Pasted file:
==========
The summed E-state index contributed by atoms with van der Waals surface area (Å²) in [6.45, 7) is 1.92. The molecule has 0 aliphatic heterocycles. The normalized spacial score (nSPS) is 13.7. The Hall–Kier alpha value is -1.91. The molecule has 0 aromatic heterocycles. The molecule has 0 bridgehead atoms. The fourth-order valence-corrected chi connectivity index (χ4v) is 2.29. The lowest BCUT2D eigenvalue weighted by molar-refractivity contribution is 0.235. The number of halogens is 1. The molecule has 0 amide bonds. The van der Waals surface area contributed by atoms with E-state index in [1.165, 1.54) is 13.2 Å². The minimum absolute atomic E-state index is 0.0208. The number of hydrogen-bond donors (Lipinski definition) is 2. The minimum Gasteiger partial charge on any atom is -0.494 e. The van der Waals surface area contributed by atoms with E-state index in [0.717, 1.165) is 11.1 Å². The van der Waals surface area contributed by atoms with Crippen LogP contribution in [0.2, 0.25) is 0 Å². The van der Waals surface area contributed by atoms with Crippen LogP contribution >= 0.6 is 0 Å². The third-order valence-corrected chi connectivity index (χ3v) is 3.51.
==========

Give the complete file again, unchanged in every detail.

The summed E-state index contributed by atoms with van der Waals surface area (Å²) in [6.45, 7) is 1.92. The molecule has 0 aliphatic heterocycles. The normalized spacial score (nSPS) is 13.7. The Hall–Kier alpha value is -1.91. The molecule has 0 aromatic heterocycles. The molecule has 0 bridgehead atoms. The fourth-order valence-corrected chi connectivity index (χ4v) is 2.29. The lowest BCUT2D eigenvalue weighted by molar-refractivity contribution is 0.235. The number of halogens is 1. The molecule has 0 amide bonds. The van der Waals surface area contributed by atoms with E-state index in [1.165, 1.54) is 13.2 Å². The minimum absolute atomic E-state index is 0.0208. The number of hydrogen-bond donors (Lipinski definition) is 2. The minimum Gasteiger partial charge on any atom is -0.494 e. The van der Waals surface area contributed by atoms with E-state index in [0.717, 1.165) is 11.1 Å². The van der Waals surface area contributed by atoms with Crippen LogP contribution in [0.2, 0.25) is 0 Å². The van der Waals surface area contributed by atoms with Crippen LogP contribution >= 0.6 is 0 Å². The third-order valence-corrected chi connectivity index (χ3v) is 3.51.